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Morning Coffee: Goldman Sachs' quest to be great again. Peak worklife misery

Don't write off Goldman Sachs. Yes, it may be lagging the pack this year. Yes, it may be coming off the back of a year when it cut more staff than usual. But it has a plan, and that plan is getting rid of the Volcker rule.

The Financial Times has interviewed a series of people familiar with the bank's plans, and suggests that Goldman's big issue for 2017, particularly now that it has former members of the firm in positions of power within the U.S. government, is rolling back the regulation that limits banks' ability to trade off their own book. Gary Cohn, Goldman's former number two is head of the national economic council, while Steven Mnuchin, who was previously its chief information officer, is Treasury Secretary.

Goldman is single-minded, suggests the FT. “Their single focus this year, more than any other bank, is the Volcker rule,” the Washington chief of another bank said. Dennis Kelleher of Better Markets, which advocates tougher regulation, added: “Goldman has always been the big swashbuckling trader that wants to take huge risks and huge leverage for the big score.”

Not that Goldman wants to come out directly and say it's in favour of softer regulation for the banking sector, or that it wants to repeal rules that make it harder to take big risks. Its tactics are instead to toe the line of other financial institutions -  “whatever the industry view is, it has to be their view” - but one bank lobbyist claims Goldman "don’t play well with others. Unless there’s something they want and feel collectively they can do". It's currently showing a united front through trade group Securities Industry and Financial Markets Association (Sifma).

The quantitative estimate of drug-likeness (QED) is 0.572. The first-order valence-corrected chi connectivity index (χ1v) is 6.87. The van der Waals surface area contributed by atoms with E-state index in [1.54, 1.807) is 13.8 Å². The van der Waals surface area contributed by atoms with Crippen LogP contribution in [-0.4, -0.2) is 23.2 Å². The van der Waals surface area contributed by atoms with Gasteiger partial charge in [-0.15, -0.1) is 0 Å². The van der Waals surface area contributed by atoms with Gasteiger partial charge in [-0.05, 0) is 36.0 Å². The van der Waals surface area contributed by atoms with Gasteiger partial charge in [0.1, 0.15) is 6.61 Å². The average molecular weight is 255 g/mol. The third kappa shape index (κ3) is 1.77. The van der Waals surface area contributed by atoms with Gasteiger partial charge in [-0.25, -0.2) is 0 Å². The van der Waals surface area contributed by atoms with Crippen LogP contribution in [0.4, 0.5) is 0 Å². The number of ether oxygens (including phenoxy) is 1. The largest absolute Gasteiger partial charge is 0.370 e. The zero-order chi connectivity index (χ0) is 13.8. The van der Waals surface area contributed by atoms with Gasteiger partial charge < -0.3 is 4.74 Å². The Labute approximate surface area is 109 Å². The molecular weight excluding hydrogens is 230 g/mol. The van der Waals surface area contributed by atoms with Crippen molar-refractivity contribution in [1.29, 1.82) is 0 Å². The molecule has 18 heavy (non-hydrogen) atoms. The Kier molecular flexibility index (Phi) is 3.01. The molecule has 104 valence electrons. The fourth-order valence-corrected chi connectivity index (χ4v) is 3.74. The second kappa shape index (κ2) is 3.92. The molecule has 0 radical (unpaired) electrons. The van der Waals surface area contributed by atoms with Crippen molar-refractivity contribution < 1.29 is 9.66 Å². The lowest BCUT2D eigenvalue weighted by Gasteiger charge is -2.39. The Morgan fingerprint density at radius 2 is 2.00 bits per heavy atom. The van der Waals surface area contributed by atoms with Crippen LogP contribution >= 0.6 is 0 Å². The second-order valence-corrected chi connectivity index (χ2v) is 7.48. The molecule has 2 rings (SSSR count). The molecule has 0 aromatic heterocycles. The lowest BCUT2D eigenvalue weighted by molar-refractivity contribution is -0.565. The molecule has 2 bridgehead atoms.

Cohn has said: “Right now we’ve got this massive set of regulations built to regulate all banks as [if] they’re equal. We may be able to tailor regulations for different aspects of the financial markets and different aspects of the financial institutions.” Rival banks' lobbyists have taken this as favoring non-universal banks, like Goldman.

Michael Barr of the University of Michigan, who helped craft Dodd-Frank at the Treasury department, says: “What the administration seems to mean is let’s return to prudential regulation focusing on banks — not the investment banks, holding companies, insurance companies or shadow banking activities. What they [officials] mean is let’s go back to the world we mostly had before the financial crisis.”

Separately, are you feeling that the 'thrill' has gone from your banking job? Do you trudge your way into work? If so, it may simply be down to your age. Research by recruiters Robert Half, featured in Bloomberg, suggests that workers over 35 are twice as likely to be unhappy in their jobs as younger workers. Once you hit 55 it gets worse - a third of the 2,000 people surveyed by said they didn't feel appreciated and 16% said they had no friends at work.

In banking, there's no shortage of people hitting 40 and then seeking a second career. Most tell us it's because the industry has changed, or that they no longer feel challenged, or that they're not earning as much money. But maybe, the spark has just gone.


TD Securities is hiring 10 bond traders in its new Brexit hub in Dublin (Bloomberg)

Central Risk Book trading is emerging as the place to be. J.P. Morgan has hired a VP, Simon Sheffield, from Goldman Sachs to lead its desk in Europe (Financial News)

J.P. Morgan has donated $1m to fight hate groups (Financial News)

Eric Daniels, the former CEO of Lloyds Banking Group, is suing the bank for £1m in unpaid bonuses (Financial Times)

Goldman invests more in technology companies than any other non-tech Fortune 500 company (Quartz)

Citadel has hired a Deutsche Bank research analyst (HFM Week)

There's another banker in the Great British Bake Off (Evening Standard)


AUTHORPaul Clarke

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